#canadian business magazine
Canadian Business May Be Shut Down: Sources
Canadian Business, the country’s oldest publication of its kind, may be on the verge of closing its doors after 87 years.
Rogers Media Inc. which owns Canadian Business, is looking at shuttering the publication, several company sources told The Huffington Post Canada.
Canadian Business is losing subscribers and “there is no money to be had,” Phil Lind, the vice-chairman of the board at Rogers Communications told HuffPost on Monday.
The company’s venture into Texture, the re-named magazine ap p first launched as Next Issue, hasn’t been as profitable as expected, he added, and Rogers’ television stations are also struggling.
Maclean’s Magazine — Rogers’ national current affairs publication — is “not yet” on the chopping block, Lind said.
Rumours of Maclean’s demise have been percolating for over a decade. “It could be a year away, or it could be five years away,” another source said.
Last month, Rogers announced it was slashing approximately 200 jobs. or four per cent of its workforce. Pink slips in conventional television, radio, publishing and back-office positions are already going out the door, and more are expected to follow.
In a memo to staff. Rogers cited a “softening advertising market, fierce competition from global players, and shifting audience consumption habits” among its reasons for reducing headcount.
“This was not an easy decision, but it was right for our business long-term,” the memo read. “While difficult, these changes are essential to delivering on our Rogers 3.0 plan and to position us for continued success and future growth while helping us effectively manage costs.”
It’s unclear whether the company will seek a new buyer for Canadian Business or will “run the publication into the ground,” as another executive put it.
“We do not comment on rumours or speculation.”
Canadian Business editor-in-chief James Cowan expressed surprise when first contacted two weeks ago about his magazine’s future. Cowan said he had not heard any talk about “shuttering” the publication.
In an unsolicited email, Rogers Media’s senior director of communications Andrea Goldstein wrote: “We do not comment on rumours or speculation.”
On Tuesday, Goldstein said “there are no plans at this time” to close any of Rogers’ 57 publications.
Canadian Business is a multiple award-winning magazine. With a posted circulation of 85,027, Rogers says the outlet has approximately 335,000 unique visitors monthly — a count that refers to the number of times a device, app, smartphone or desktop, visits the publication online.
Founded in Montreal in 1928 as the official newsletter of the Canadian Chamber of Commerce, Canadian Business became available to the general public two years later. Two ownership changes later, Rogers took over the publication when it made a hostile takeover bid for Maclean Hunter in 1994. At the time, writer George Garneau noted that analysts predicted the company’s newspaper and magazine holdings were likely candidates for sale “because of their poor financial performance.”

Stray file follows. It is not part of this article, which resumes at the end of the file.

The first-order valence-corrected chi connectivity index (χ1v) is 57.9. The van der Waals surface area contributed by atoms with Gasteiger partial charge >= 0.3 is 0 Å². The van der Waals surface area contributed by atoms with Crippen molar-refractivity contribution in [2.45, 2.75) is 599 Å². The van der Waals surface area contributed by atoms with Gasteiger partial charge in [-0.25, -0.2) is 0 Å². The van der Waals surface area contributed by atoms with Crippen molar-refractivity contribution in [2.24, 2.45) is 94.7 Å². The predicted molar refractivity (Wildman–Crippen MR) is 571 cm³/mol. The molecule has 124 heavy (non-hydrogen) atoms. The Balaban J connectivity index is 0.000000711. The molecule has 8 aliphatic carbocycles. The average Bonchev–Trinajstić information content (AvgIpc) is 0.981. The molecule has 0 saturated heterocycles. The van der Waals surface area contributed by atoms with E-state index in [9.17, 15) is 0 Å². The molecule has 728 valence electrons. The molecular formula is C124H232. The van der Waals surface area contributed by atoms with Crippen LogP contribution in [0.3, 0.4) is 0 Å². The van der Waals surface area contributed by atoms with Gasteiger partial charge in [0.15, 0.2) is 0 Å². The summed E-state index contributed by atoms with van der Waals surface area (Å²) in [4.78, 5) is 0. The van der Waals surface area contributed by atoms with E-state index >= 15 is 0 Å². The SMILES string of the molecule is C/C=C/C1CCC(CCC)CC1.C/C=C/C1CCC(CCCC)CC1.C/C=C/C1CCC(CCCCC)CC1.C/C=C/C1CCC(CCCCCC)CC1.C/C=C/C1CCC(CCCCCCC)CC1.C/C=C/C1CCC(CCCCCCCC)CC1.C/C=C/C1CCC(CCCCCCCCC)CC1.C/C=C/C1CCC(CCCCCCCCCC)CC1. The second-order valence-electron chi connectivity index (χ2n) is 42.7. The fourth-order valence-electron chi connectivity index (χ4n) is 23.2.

The cuts at Rogers were just the latest in a wave of bad news on the Canadian media front. Several publications closed or announced staff layoffs in recent weeks.
The Guelph Mercury ended its 149-year-old print edition, laying off 23 full-time and three part-time employees on Jan. 29. That same day, the 141-year-old Nanaimo Daily News also closed its doors.
On Jan. 19, Canada’s largest newspaper chain Postmedia announced it was eliminating 90 newsroom positions across the country.
Postmedia CEO Paul Godfrey recently announced layoffs across Canada. (Andrew Francis Wallace/Toronto Star via Getty Images)
A memo from Postmedia CEO Paul Godfrey said the company was consolidating newsrooms between its broadsheet newspapers and Sun Media tabloids in Ottawa, Edmonton, Calgary and Vancouver, and merging sports coverage to help find at least $80 million in savings before the end of fiscal 2017.
Reporters would be writing in an “agnostic” voice, Godfrey said and a new “rewrite” desk will be charged with editing stories to have the “right voice” for specific brands and platforms.
“We will continue to operate our broadsheet newspapers and our tabloid newspapers in their current formats and with the features and focus that our readers have come to expect from their favourite news brands,” read the memo.
Last year, Bell Media cut hundreds of its local news employees mostly in Toronto and Montreal despite announcing it had made a slight profit in a recent quarter.
— With files from Zi-Ann Lum